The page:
Posts Tagged ‘open data’

What did it cost and who benefits?

Posted on July 27th, 2011 by Paul Stainthorp

This is going to be one of the hardest project blog posts to write…

The costs of getting Jerome to this stage are relatively easy to work out. Under the Infrastructure for Resource Discovery programme, JISC awarded us the sum of £36,585 which (institutional overheads aside) we used to pay for the following:

  • Developer staff time: 825 hours over six months.
  • Library and project staff time: 250 hours over six months.
  • The cost of travel to a number of programme events and relevant conferences at which we presented Jerome, including this one, this one, this one, this one and this one.

As all the other aspects of Jerome—hardware, software etc.—either already existed or were free to use, that figure represents the total cost of getting Jerome to its current state.

The benefits (see also section 2.4 of the original bid) of Jerome are less easily quantified financially, but we ought to consider these operational benefits:

1. The potential for using Jerome as a ‘production’ resource discovery system by the University of Lincoln. As such it could replace our current OPAC web catalogue as the Library’s primary public tool of discovery. The Library ought also to consider Jerome as a viable alternative to the purchase of a commercial, hosted next-generation resource discovery service (which it is currently reviewing), with the potential for replacing the investment it would make in such a system with investment in developer time to maintain and extend Jerome. In addition, the Common Web Design (on which the Jerome search portal is based) is inherently mobile-friendly.

2. Related: even if the Jerome search portal is not adopted in toto, there’s real potential for using Jerome’s APIs and code (open sourced) to enhance our existing user interfaces (catalogues, student portals, etc.) by ‘hacking in’ additional useful data and services via Jerome (similar to the Talis Juice service). This could lead to cost savings: a modern OPAC would not have to be developed in isolation or tools bought in. And these enhancements are as available to other institutions and libraries as much as to Lincoln.

3. The use of Jerome as an operational tool for checking and sanitising bibliographic data. Jerome can already be used to generate lists of ‘bad’ data (e.g. invalid ISBNs in MARC records); this intelligence could be fed back into the Library to make the work of cataloguers, e-resources admin staff, etc., easier and faster (efficiency savings) and again to improve the user experience.

4. Benefits of Open Data: in releasing our bibliographic collections openly Jerome is adding to the UK’s academic resource discovery ‘ecosystem‘, with benefits to scholarly activity both in Lincoln and elsewhere. We are already working with the COMET team at Cambridge University Library on a cross-Fens spin-off miniproject(!) to share data, code, and best practices around handling Open Data. Related to this are the ‘fuzzier’ benefits of associating the University of Lincoln’s name with innovation in technology for education (which is a stated aim in the University’s draft institutional strategy).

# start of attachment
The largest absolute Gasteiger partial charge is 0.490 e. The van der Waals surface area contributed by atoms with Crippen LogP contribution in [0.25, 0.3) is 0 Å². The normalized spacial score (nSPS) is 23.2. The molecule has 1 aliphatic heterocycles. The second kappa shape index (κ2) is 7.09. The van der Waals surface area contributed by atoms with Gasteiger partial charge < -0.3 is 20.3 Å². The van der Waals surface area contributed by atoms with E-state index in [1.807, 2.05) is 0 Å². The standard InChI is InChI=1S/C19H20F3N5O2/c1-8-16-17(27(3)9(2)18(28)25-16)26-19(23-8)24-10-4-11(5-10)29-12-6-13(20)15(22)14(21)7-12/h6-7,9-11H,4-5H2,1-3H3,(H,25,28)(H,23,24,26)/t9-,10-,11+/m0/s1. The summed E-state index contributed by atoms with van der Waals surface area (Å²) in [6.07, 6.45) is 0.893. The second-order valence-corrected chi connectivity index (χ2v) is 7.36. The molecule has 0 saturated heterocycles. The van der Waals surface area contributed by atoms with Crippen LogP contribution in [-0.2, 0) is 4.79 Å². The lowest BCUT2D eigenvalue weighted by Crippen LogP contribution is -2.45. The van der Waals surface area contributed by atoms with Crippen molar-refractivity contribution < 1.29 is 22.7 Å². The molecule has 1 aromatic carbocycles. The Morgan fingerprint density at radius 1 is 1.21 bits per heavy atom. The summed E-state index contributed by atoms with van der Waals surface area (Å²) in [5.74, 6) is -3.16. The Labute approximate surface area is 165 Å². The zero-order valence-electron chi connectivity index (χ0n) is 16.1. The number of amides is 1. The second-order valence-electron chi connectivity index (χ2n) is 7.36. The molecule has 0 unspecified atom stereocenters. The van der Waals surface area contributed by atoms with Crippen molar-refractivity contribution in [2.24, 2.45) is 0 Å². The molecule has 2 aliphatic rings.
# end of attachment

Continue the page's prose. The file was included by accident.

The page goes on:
5. Finally, there is the potential for the university to use Jerome as a platform for future development: Jerome already sits in a ‘suite’ of interconnecting innovative institutional web services (excuse the unintentional alliteration!) which include the Common Web Design presentation framework, Total ReCal space/time data, URL shortener and link proxy, a university-wide open data platform, and the Nucleus data storage layer. Just as each of these (notionally separate) services has facilitated the development of all the others, so it’s likely that Jerome will itself act as a catalyst for further innovation.

Following in Jerome’s footsteps

Posted on July 27th, 2011 by Paul Stainthorp

As the formal end of the Jerome project looms, this blog post is aimed at other people who might want to take a similar approach to breaking data out of their library systems.

From the start, Jerome took an approach that can be summed up as:

  • Use the tools and abilities that you have to hand. Go for low-hanging fruit and demonstrate value early on.
  • Follow the path of least resistance. If it works, it’s fine. Route around problems rather than fighting against them.
  • Consider the benefits of a ‘minimally invasive’ approach to library systems. Use the web to passively gather copies of your data without having to make changes to your exisiting root systems (such as LMSes).

What tools would people need to take this approach?

1. Technical ability. Jerome would have got nowhere without the coding abilities of University of Lincoln developers Nick Jackson and Alex Bilbie, and the approach they take to development (see below). It’s fair to say that their involvement has been something of a culture-shift for the Library: they have brought a fresh approach to dealing with our systems and data.

2. An agile, rapid, iterative project methodology and a suite of (often free; always web-based) software tools to support that way of working. This probably can’t be overstated: a ‘traditional’ project management methodology just wouldn’t have worked for Jerome.